Post by Angela Zhao » Tue Mar 14, 2017 2:10 am

Hello to all

Thanks everyone give me comments, I know the musicality is important,but somehow it always difficult to do it.
If anyone have good method or practice way, please share with me, thank you very much!

From your video, I find everyone have good musicality, no matter quick or slow, your have good musical expression,

Stewart your Lágrima is very good, :bravo: ,Sagreras just need more prctice, you can make it.

Vincent, both two songs are very good and fluent! :bravo: and you have good hand position,that I need to improve.

:merci:

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Rick Beauregard
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Re: D05 Classical guitar lesson 07

Post by Rick Beauregard » Tue Mar 14, 2017 8:39 pm

I find myself going through various stages with these lessons. At the beginning I am excited to work on new pieces, and anxiously figure out the fingering and phrasing. Then I go through a middle phase where I get bogged down trying to commit the notes to memory or at least muscle memory, so I can play them freely. I try to focus now on process to help me get through this phase: slow repetition or short segments, 5 times in a row without error, then faster tempo, get it right 5X in a row... I might start with the last measure and work backwards to help with memory and recovery. Then I reach a phase where I am just bored with the piece, unless it is one of those that I love. I get it to about 90% for performance. But that last 10% is my biggest challenge. By now I am completely bored, progress halts, and I record what I can. That's where I am with this little study by Sagreras. I need to move on.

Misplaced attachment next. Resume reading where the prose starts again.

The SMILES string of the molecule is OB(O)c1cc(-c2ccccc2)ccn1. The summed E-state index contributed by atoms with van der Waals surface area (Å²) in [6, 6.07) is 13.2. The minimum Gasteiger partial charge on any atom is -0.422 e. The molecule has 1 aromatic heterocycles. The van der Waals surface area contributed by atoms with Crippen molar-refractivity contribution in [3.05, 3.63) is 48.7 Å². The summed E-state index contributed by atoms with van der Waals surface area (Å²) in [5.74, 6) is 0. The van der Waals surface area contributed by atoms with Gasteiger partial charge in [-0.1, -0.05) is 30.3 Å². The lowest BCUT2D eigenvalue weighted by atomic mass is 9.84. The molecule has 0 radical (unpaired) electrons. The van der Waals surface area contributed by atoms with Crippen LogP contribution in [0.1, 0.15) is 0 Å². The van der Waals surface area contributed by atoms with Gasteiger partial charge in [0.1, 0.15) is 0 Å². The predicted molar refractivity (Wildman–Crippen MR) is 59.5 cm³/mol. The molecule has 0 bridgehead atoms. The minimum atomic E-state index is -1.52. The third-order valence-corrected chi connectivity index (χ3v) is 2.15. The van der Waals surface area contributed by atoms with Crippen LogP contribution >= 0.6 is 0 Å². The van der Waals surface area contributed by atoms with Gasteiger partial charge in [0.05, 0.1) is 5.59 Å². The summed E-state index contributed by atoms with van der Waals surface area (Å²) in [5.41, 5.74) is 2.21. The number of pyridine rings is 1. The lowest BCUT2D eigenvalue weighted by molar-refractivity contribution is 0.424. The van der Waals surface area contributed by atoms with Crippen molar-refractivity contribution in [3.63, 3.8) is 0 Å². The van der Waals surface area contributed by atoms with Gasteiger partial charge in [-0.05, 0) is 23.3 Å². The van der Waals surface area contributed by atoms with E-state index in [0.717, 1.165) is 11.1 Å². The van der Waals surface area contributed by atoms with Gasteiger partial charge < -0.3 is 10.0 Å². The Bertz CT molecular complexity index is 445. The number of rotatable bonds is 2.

Youtube
All this time I thought I was making music; it was making me.
2015 Steve Ganz "Solidarity"
1980 Dauphin D30
1962 Fender pre-CBS P-Bass
National Triolian Uke ca.1930
Almost as many fly rods as guitars
_/) _/)
_/)

Stewart Doyle
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Re: D05 Classical guitar lesson 07